Cleaning up mistakes – Henodus now nests with Placodus

Earlier we looked at new nestings in the large reptile tree recovered after the addition of new data and the reexamination of old data. Today we’ll look at one more.

Everybody knows Henodus, by now.
It’s one of the weirdest of the weird placodonts, and illustrators have created vivid and lifelike images of it here, here and here. It is easy to see that Henodus (Figs. 1, 3) is distinct from the other turtle-like, shelled placodonts with pointy snouts, like Placochelys and Cyamodus. In contrast, Henodus had a wide, straight, transverse muzzle.

Everybody knows Henodus is a placodont, but what kind?
That’s been a big question mark. Their aren’t that many placodonts that are known, so the list of sister candidates is quite short, perhaps too short for smaller studies.

Rieppel and Zanon (1997) recovered two trees: one in which Henodus nested between the shelled and unshelled placodonts; the other as a sister to Placochelys.

Figure 1. Henodus, now a shelled sister to Placodus apart from the shelled Cyamodontidae with a narrow rostrum.

Figure 1. Henodus, now a shelled sister to Placodus apart from the shelled Cyamodontidae with a narrow rostrum.

Reippel (2002) discovered evidence for fringe-like structures rimming the jaws in Henodus, indicating a filter-feeding strategy. Two button-like teeth are a numerical vestige of those found in other placodonts.

A new nesting for Henodus
Recent revisions to the large reptile tree that nested Colobomycter with Acerosodontosaurus also nested Henodus as a sister to Placodus (Fig. 2). They both share a wide transverse muzzle, a double convex rostral shape and several other traits.

Figure 2. Placodus, the new sister to Henodus. Note the squared-of muzzle and double convex rostral profile.

Figure 2. Placodus, the new sister to Henodus. Note the squared-of muzzle and double convex rostral profile.

So, the shells of Henodus and Cyamodontids are convergent
And that makes sense because they are not of similar design, but independently evolved. And that goes for Largocephalosaurus and Sinosaurosphargis, which we looked at yesterday.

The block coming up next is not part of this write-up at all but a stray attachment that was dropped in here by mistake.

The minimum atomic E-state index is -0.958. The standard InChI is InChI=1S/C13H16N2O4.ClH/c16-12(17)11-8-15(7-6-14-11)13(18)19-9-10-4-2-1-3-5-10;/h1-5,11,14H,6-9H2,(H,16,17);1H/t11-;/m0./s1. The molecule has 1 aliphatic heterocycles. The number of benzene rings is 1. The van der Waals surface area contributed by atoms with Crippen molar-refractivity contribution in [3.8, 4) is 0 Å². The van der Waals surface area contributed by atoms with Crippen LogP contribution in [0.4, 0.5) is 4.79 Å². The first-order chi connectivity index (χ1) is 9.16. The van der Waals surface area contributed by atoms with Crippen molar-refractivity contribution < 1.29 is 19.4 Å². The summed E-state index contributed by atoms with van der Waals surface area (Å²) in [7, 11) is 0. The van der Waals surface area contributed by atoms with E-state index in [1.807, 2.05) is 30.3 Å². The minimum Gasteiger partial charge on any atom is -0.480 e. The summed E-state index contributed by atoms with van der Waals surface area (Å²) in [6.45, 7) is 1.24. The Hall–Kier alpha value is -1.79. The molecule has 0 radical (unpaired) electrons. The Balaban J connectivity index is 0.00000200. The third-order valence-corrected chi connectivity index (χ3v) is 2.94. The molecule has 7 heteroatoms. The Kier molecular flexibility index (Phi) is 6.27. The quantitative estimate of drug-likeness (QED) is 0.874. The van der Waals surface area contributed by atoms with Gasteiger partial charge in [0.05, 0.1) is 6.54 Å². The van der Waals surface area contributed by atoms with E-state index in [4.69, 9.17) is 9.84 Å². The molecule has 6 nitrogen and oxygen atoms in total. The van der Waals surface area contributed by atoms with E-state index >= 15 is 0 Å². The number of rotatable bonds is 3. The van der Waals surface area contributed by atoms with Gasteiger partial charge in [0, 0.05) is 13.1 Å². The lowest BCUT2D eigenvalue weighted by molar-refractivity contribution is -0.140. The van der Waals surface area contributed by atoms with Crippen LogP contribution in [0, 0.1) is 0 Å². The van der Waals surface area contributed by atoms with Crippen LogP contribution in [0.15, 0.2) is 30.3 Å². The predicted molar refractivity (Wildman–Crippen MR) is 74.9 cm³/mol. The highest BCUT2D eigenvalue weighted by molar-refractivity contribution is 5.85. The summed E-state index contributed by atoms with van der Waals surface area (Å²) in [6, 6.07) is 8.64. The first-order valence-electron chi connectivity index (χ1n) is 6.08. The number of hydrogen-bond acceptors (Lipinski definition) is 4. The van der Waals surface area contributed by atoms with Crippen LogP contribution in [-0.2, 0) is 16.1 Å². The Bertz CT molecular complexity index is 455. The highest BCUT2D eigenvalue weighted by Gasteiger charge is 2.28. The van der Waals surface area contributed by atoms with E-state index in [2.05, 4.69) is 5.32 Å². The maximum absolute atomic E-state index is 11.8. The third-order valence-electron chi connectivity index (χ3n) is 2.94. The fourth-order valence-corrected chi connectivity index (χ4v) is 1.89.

Figure 3. The skull of Henodus based on Rieppel (2002).

Figure 3. The skull of Henodus based on Rieppel (2002). The tiny holes in the cranium are not homologous with upper temporal fenestrae of other placodonts and diapsids. The utf has completely disappeared between the postfrontal, postorbital, supratemporal and parietal, which retains a midline fenestra.

Former mollusc eaters
Placodonts have recently been considered (Diedrich 2011) the prehistoric analog to modern sea cows, herbivorous and slow-moving sea mammals with limbs transformed into paddles. The smaller ones, like Henodus, evidently needed a little extra protection from predators.

As always, I encourage readers to see specimens, make observations and come to your own conclusions. Test. Test. And test again.

Evidence and support in the form of nexus, pdf and jpeg files will be sent to all who request additional data.

References
Huene F von 1936. Henodus chelydrops, ein neuer Placodontier. Palaeontographica A, 84, 99-147.
Diedrich CG 2011. Fossil middle Triassic “sea cows” – placodont reptiles as macroalgae feeders along the north-western tethys coastline with pangaea and in the germanic basin. Natural Science. Vol.3, No.1, 9-27. doi:10.4236/ns.2011.31002.
Rieppel OC and Zanon RT 1997. The interrelationships of Placodontia. Historical Biology: Vol. 12, pp. 211-227
Rieppel O 2000. Sauropterygia I. Placodontia, Pachypleurosauria, Nothosauroidea, Pistosauroidea. Handbuch der Paläoherpetologie, Teil 12A. München, Friedrich Pfeil.
Rieppel O 2002. Feeding mechanisms in Triassic stem-group sauropterygians: the anatomy of a successful invasion of Mesozoic seas Zoological Journal of the Linnean Society, 135, 33-63.

wiki/Henodus

4 thoughts on “Cleaning up mistakes – Henodus now nests with Placodus

  1. Hi, I have a doubt.

    I was reading the paper “Fossils Explained 48: Placodonts” and the ilustration is almost the same as yours, in other words, the coronoid process of Placodont gigas is formed almost only by his dentary.

    But the 2013 paper “Review of the Middle Triassic Sea Cow Placodus Gigas (Reptilia) in Pangea’s Shallow Marine Macroalgae Meadows of Europe” showed a different jaw anatomy.

    My doubt is: At the “end” of the coronoid process there are some other bone or there is just the dentary (and surangular) that form the coronoid process?
    Or even: The coronoid process is formed by some other bone or is just the dentary (and surangular) that form the coronoid process?

    Thanks for the attention.

    PS: Sorry for my poor English, I’m brazilian.

    • Andre, I copied available data. A quick look at other related taxa indicate that would be the coronoid bone extending dorsal to the coronoid process of the dentary. If that is not the case, I will make the correction.

      • I understand.
        I have looked other fossils of Placodus Gigas through the internet and think your anatomy illustration is the correct.

        But keep me informed, please.

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